Woodrow Wilson and Administrative Reform

Article excerpt

Over a long academic and political career Woodrow Wilson struggled with the question of how to achieve vigorous leadership and effective administration in a democracy. As a theoretician, he proposed a dramatic expansion of administrative powers and responsibilities, yet he constantly worried about the dangers implicit in his own ideas. As president, he presided over an enormous increase in administrative authority during World War I, but at the end of his term he insisted that the wartime structure be dismantled. The paradoxes of his thought and practice define the American dilemma with administrative authority.(1)

Wilson first approached "the Study of Administration" in an 1887 article in which he argued that it would be safe to adopt methods of administration developed in European monarchies to make American democracy more efficient and economical. "If I see a murderous fellow sharpening a knife cleverly, I can borrow his way of sharpening the knife Without borrowing his probable intention to commit murder with it," he wrote.(2)

The problem that preoccupied Wilson in the mid-1880s was the paralysis of American government resulting, in his opinion, from the separation of powers. Administrative reform was only one of several ideas that occurred to him as having promise of making government more responsible and efficient. Believing that a government created for a nation "homogeneous and rural" must be modified to serve a country now "heterogeneous and crowded into cities,"(3) he sought ways to achieve that end quickly and simply. At first, he believed that it might be necessary to convert the federal government into a parliamentary system to foster cooperation between the executive and the legislature, but further thought persuaded him that the "elasticity and adaptability" of the Constitution permitted change without radical amendment of the existing system.(4)

In his second book, The State, published in 1889, Wilson argued that government's sole purpose was "to accomplish the objects of organized society," and to do that "there must be constant adjustment of governmental assistance to the needs of a changing social and industrial organization."(5) Specifically, Wilson believed that industrialization had "so distorted competition as to put it into the power of some to tyrannize over many, as to enable the rich and the strong to combine against the poor and the weak."(6) If government was to "accomplish the objects of organized society," it must be able to correct the conditions that allowed the few to benefit, while the many suffered. He came to believe that administrative reform could give government that power without constitutional changes.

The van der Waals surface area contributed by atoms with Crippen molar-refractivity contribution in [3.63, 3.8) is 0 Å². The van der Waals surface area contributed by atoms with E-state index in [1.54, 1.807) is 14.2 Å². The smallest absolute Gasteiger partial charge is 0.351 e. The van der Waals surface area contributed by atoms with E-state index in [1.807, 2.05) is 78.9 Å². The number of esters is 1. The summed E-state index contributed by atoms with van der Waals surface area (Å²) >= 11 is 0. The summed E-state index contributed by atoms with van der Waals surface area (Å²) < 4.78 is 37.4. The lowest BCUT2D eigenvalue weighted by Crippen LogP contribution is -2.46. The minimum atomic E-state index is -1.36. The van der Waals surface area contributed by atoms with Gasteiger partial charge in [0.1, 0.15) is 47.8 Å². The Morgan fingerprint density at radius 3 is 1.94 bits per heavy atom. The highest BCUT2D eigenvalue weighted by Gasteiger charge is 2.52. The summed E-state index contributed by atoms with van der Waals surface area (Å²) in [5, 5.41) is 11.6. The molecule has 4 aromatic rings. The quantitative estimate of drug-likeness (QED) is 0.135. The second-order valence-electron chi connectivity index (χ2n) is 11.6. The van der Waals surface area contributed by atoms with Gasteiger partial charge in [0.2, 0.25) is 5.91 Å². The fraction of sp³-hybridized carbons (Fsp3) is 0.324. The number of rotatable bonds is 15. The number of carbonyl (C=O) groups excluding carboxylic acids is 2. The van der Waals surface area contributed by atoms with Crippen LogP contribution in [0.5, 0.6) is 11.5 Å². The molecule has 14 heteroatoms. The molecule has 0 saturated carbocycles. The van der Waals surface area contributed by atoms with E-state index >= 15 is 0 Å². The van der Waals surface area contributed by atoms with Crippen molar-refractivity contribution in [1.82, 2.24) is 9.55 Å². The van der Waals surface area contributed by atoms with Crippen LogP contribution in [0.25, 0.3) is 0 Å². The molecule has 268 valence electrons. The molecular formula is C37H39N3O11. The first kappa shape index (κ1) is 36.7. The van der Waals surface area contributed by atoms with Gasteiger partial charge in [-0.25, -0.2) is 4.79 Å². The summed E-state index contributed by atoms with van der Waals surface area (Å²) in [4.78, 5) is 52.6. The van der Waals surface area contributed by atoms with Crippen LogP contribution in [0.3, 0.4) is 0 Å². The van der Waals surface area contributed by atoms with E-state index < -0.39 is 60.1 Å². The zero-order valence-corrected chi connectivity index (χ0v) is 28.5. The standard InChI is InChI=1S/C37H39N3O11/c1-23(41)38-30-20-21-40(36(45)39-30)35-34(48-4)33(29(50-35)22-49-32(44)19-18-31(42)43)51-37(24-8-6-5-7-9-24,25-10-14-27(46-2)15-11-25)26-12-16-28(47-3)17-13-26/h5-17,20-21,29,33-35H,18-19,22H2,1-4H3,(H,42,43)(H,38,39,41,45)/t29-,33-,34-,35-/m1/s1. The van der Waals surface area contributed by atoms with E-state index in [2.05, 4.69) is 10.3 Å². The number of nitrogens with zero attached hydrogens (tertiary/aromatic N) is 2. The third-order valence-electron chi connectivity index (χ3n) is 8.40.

"Ministrant" and "Constituent" Functions of Government

Reforms that would deal with the abuses of industrialization fell into a category that Wilson defined as the "ministrant" functions of government, as opposed to those functions he called "constituent." Constituent functions he defined as the protection of life, liberty, and property. Such functions were essential to survival of the society and were thus common to all governments. Ministrant functions, on the other hand, were "undertaken, not by way of governing, but by way of advancing the general interests of society,--functions which are optional, being necessary only according to standards of convenience or expediency, and not according to standards of existence."(7)

One might assume that the constituent functions of government would be the proper domain for apolitical administrators, while the more controversial ministrant functions would be the realm of political leadership, but Wilson asserted just the opposite. Ministrant functions such as the regulation of labor and industry, maintenance of transportation, communications and public utilities, education, care of the "poor and incapable," and conservation of natural resources, arose, he argued, not out of political whims but out of "altered historical circumstances. …